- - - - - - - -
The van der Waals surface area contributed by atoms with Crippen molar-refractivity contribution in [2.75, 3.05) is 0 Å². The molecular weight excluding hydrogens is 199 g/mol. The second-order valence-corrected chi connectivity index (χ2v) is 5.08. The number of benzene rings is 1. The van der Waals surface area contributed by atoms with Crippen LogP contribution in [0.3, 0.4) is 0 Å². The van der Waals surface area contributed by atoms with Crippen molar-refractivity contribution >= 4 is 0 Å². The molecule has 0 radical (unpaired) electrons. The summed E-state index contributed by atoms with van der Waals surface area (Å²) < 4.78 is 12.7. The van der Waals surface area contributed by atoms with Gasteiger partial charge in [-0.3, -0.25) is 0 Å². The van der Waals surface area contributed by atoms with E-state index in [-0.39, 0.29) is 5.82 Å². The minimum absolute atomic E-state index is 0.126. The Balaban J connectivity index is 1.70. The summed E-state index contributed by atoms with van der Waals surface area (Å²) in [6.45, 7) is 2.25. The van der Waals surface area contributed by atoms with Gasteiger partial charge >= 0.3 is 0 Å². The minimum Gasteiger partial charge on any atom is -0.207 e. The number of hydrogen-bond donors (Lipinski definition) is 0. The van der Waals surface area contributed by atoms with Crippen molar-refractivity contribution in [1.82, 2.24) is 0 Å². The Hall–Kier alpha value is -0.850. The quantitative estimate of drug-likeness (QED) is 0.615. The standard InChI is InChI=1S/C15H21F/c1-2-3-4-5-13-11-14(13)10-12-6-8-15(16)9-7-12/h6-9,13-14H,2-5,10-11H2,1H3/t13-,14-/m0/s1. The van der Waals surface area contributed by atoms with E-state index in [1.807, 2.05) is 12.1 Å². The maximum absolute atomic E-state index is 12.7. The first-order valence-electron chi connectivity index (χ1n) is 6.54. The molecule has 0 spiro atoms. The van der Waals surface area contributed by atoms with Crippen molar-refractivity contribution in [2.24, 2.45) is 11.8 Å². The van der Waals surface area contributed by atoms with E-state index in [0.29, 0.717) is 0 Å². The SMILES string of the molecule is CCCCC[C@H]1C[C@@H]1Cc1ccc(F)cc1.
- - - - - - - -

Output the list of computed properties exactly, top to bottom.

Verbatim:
The van der Waals surface area contributed by atoms with Crippen molar-refractivity contribution in [2.75, 3.05) is 0 Å². The molecular weight excluding hydrogens is 199 g/mol. The second-order valence-corrected chi connectivity index (χ2v) is 5.08. The number of benzene rings is 1. The van der Waals surface area contributed by atoms with Crippen LogP contribution in [0.3, 0.4) is 0 Å². The van der Waals surface area contributed by atoms with Crippen molar-refractivity contribution >= 4 is 0 Å². The molecule has 0 radical (unpaired) electrons. The summed E-state index contributed by atoms with van der Waals surface area (Å²) < 4.78 is 12.7. The van der Waals surface area contributed by atoms with Gasteiger partial charge in [-0.3, -0.25) is 0 Å². The van der Waals surface area contributed by atoms with E-state index in [-0.39, 0.29) is 5.82 Å². The minimum absolute atomic E-state index is 0.126. The Balaban J connectivity index is 1.70. The summed E-state index contributed by atoms with van der Waals surface area (Å²) in [6.45, 7) is 2.25. The van der Waals surface area contributed by atoms with Gasteiger partial charge >= 0.3 is 0 Å². The minimum Gasteiger partial charge on any atom is -0.207 e. The number of hydrogen-bond donors (Lipinski definition) is 0. The van der Waals surface area contributed by atoms with Crippen molar-refractivity contribution in [1.82, 2.24) is 0 Å². The Hall–Kier alpha value is -0.850. The quantitative estimate of drug-likeness (QED) is 0.615. The standard InChI is InChI=1S/C15H21F/c1-2-3-4-5-13-11-14(13)10-12-6-8-15(16)9-7-12/h6-9,13-14H,2-5,10-11H2,1H3/t13-,14-/m0/s1. The van der Waals surface area contributed by atoms with E-state index in [1.807, 2.05) is 12.1 Å². The maximum absolute atomic E-state index is 12.7. The first-order valence-electron chi connectivity index (χ1n) is 6.54. The molecule has 0 spiro atoms. The van der Waals surface area contributed by atoms with Crippen molar-refractivity contribution in [2.24, 2.45) is 11.8 Å². The van der Waals surface area contributed by atoms with E-state index in [0.29, 0.717) is 0 Å². The SMILES string of the molecule is CCCCC[C@H]1C[C@@H]1Cc1ccc(F)cc1.